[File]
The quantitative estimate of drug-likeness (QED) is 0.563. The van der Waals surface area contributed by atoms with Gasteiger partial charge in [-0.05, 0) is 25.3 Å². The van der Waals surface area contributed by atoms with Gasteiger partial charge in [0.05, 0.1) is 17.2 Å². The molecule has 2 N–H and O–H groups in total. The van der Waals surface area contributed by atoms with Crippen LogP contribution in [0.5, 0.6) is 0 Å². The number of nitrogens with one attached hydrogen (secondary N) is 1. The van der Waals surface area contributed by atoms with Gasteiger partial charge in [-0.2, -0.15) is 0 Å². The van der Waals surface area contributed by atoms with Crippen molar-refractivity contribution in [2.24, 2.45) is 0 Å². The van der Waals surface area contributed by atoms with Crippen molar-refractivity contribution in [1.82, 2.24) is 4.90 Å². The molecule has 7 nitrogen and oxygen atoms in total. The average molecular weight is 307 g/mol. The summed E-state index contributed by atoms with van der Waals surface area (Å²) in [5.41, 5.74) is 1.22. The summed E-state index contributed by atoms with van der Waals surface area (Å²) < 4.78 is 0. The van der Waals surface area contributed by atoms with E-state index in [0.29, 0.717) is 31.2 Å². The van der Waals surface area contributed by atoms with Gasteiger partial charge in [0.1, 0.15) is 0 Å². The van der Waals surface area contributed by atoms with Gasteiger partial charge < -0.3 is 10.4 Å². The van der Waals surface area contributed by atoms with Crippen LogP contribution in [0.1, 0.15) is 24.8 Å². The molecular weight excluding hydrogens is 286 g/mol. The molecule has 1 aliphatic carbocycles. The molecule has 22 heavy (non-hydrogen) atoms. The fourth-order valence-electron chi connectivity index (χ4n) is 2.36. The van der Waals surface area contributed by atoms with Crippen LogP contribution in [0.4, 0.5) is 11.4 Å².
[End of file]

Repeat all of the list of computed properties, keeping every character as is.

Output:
The quantitative estimate of drug-likeness (QED) is 0.563. The van der Waals surface area contributed by atoms with Gasteiger partial charge in [-0.05, 0) is 25.3 Å². The van der Waals surface area contributed by atoms with Gasteiger partial charge in [0.05, 0.1) is 17.2 Å². The molecule has 2 N–H and O–H groups in total. The van der Waals surface area contributed by atoms with Crippen LogP contribution in [0.5, 0.6) is 0 Å². The number of nitrogens with one attached hydrogen (secondary N) is 1. The van der Waals surface area contributed by atoms with Gasteiger partial charge in [-0.2, -0.15) is 0 Å². The van der Waals surface area contributed by atoms with Crippen molar-refractivity contribution in [2.24, 2.45) is 0 Å². The van der Waals surface area contributed by atoms with Crippen molar-refractivity contribution in [1.82, 2.24) is 4.90 Å². The molecule has 7 nitrogen and oxygen atoms in total. The average molecular weight is 307 g/mol. The summed E-state index contributed by atoms with van der Waals surface area (Å²) in [5.41, 5.74) is 1.22. The summed E-state index contributed by atoms with van der Waals surface area (Å²) < 4.78 is 0. The van der Waals surface area contributed by atoms with E-state index in [0.29, 0.717) is 31.2 Å². The van der Waals surface area contributed by atoms with Gasteiger partial charge in [0.1, 0.15) is 0 Å². The van der Waals surface area contributed by atoms with Gasteiger partial charge < -0.3 is 10.4 Å². The van der Waals surface area contributed by atoms with Crippen LogP contribution in [0.1, 0.15) is 24.8 Å². The molecular weight excluding hydrogens is 286 g/mol. The molecule has 1 aliphatic carbocycles. The molecule has 22 heavy (non-hydrogen) atoms. The fourth-order valence-electron chi connectivity index (χ4n) is 2.36. The van der Waals surface area contributed by atoms with Crippen LogP contribution in [0.4, 0.5) is 11.4 Å².